Program Note: Don't miss Steve Perry's conversation with Sean Combs tonight on AC360° at 11 p.m. ET.
CNN Education Contributor
I don't know P. Diddy. The barking, brash hip hop mogul and I have never met. In fact, when we started I told him that I don't know what to call him because the person I've gotten to know is Sean Combs.
Sean wanted to make sure that he answered my questions right. He was humble, warm and engaging. He sat down and had more questions than answers. His tones were hushed and polite. The only sign of the pyrotechnic backdrop of Sean "P. Diddy" Combs was when an actual lion was wheeled into a nearby room in the LA location of the shoot. Only the majesty of the king of the forest could break the concentration of the king of hip hop as he made sure that he answered all of my questions correctly.
Sean Combs is a man who is acutely aware of the way people see him. He decided to do this interview knowing that I was going to push him. He and I recently met at an engagement party. He told me he respected my work and I told him I felt the same way. Unsure if my response was simply an obligatory retort, he said, "I'm serious." To make his point, he pulled me aside and told me something that he said nobody would believe.
When Sean Combs agreed to this interview he knew I was going to expose what he'd shared with me and still he gave me no parameters. So I pushed and he responded. I peppered him with questions about his responsibility for the current image of Black people and he answered. I pressed him about how he can go from Diddy to daddy and he didn't flinch. I even asked him why he was relevant in a discussion that involves our children and he answered every single question.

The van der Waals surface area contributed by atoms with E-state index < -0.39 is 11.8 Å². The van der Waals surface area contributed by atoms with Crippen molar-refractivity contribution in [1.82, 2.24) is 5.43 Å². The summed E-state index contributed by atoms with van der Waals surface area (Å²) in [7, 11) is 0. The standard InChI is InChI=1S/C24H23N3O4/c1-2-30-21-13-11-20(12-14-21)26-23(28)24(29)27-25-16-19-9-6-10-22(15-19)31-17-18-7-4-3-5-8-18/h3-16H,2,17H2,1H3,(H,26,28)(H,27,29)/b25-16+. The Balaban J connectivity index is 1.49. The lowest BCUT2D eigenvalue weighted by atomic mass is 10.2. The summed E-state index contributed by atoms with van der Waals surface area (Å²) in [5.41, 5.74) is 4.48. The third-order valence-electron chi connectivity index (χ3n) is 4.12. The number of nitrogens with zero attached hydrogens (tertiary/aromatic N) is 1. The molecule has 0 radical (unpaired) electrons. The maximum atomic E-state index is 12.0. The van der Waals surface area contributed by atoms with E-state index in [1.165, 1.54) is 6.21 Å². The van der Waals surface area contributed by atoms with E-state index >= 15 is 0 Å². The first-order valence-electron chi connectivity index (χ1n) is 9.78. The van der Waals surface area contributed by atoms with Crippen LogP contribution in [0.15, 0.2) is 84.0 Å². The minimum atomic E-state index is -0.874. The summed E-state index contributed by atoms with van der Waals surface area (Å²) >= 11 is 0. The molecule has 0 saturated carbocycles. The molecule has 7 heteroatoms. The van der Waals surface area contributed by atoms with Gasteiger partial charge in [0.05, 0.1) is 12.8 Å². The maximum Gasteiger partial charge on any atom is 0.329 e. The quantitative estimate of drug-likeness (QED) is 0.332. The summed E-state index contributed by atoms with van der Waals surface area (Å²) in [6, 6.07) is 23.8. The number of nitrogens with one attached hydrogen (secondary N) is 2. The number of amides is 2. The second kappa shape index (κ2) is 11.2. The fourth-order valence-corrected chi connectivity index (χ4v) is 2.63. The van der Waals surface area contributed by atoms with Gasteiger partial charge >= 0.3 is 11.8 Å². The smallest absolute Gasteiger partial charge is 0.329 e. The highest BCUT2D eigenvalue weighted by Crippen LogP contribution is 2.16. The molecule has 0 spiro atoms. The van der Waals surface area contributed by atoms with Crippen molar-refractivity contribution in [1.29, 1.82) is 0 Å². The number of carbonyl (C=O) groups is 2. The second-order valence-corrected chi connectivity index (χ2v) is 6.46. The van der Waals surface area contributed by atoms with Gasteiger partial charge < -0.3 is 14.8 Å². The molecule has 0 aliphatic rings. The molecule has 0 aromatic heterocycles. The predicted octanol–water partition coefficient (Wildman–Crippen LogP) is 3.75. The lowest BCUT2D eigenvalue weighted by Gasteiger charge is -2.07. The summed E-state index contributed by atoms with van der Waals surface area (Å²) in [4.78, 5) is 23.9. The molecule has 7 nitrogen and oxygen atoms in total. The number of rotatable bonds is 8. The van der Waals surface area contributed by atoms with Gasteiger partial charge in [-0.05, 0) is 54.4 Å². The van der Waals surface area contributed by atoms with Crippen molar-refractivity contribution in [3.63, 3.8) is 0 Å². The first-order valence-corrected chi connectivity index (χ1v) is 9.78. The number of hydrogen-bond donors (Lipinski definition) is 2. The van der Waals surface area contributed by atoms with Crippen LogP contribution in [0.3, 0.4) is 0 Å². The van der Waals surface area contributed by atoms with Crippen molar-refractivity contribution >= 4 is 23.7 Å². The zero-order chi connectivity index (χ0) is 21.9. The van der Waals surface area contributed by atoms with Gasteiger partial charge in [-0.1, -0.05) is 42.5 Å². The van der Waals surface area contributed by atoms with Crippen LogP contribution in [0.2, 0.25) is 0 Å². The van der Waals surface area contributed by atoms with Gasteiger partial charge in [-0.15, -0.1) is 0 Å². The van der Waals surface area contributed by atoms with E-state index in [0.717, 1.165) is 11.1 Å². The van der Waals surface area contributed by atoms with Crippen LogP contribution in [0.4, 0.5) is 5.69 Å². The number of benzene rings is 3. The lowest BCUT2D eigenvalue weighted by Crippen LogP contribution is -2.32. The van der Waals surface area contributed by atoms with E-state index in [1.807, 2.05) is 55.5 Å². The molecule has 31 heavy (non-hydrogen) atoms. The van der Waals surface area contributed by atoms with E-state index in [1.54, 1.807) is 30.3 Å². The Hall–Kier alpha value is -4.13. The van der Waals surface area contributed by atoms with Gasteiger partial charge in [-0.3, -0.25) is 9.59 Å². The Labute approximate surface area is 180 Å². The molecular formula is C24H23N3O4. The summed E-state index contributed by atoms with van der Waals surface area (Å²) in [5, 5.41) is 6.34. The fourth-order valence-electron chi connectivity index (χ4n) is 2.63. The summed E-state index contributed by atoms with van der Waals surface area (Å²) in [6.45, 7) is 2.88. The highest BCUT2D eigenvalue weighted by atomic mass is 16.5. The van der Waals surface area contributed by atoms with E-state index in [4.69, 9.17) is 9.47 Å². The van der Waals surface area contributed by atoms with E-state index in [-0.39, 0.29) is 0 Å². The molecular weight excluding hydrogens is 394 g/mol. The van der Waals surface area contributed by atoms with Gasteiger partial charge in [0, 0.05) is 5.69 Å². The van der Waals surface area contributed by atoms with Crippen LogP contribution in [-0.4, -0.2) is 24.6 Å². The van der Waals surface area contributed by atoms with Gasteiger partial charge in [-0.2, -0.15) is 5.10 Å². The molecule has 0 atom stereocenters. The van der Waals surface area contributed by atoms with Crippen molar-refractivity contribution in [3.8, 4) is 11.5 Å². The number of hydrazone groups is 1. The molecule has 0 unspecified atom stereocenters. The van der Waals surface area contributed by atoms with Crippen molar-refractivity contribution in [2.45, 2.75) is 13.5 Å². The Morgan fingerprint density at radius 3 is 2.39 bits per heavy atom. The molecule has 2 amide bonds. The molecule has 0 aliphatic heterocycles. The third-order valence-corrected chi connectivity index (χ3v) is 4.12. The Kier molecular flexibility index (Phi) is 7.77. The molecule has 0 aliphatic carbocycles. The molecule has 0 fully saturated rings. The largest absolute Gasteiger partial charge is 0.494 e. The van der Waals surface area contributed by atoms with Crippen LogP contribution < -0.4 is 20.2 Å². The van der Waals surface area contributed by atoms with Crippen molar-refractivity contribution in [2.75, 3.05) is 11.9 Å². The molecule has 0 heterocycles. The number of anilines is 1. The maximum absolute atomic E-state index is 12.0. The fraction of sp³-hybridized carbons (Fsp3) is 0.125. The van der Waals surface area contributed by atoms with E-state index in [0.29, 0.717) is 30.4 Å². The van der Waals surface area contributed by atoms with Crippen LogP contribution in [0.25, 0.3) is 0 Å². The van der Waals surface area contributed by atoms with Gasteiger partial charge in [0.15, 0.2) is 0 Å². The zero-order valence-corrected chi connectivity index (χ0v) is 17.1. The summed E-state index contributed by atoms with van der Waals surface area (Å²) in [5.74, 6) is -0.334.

I felt like I was talking to a man at a crossroads, a man no different than many I meet. These are men who know that people are suffering and that they must do something. The issue these men face is discovering what it is that they are supposed to do.
What you will see is what I saw, a regular dude. My goal was to introduce a man who many feel they already know. I wanted to let the viewers in on the phone conversations that he and I have had in which he is curious and compassionate. I'm not a journalist and this is not an interview. I am a social worker. This is an intimate discussion.
What you will see tonight is a portrait of a man who happens to be rich, famous and talented. I will reveal what you would have heard if you were at that party, on the phone calls that followed or if I let you read my texts. What you will see is a conversation between two men. You will meet is Sean Combs. What you will learn is what he sees as his purpose.
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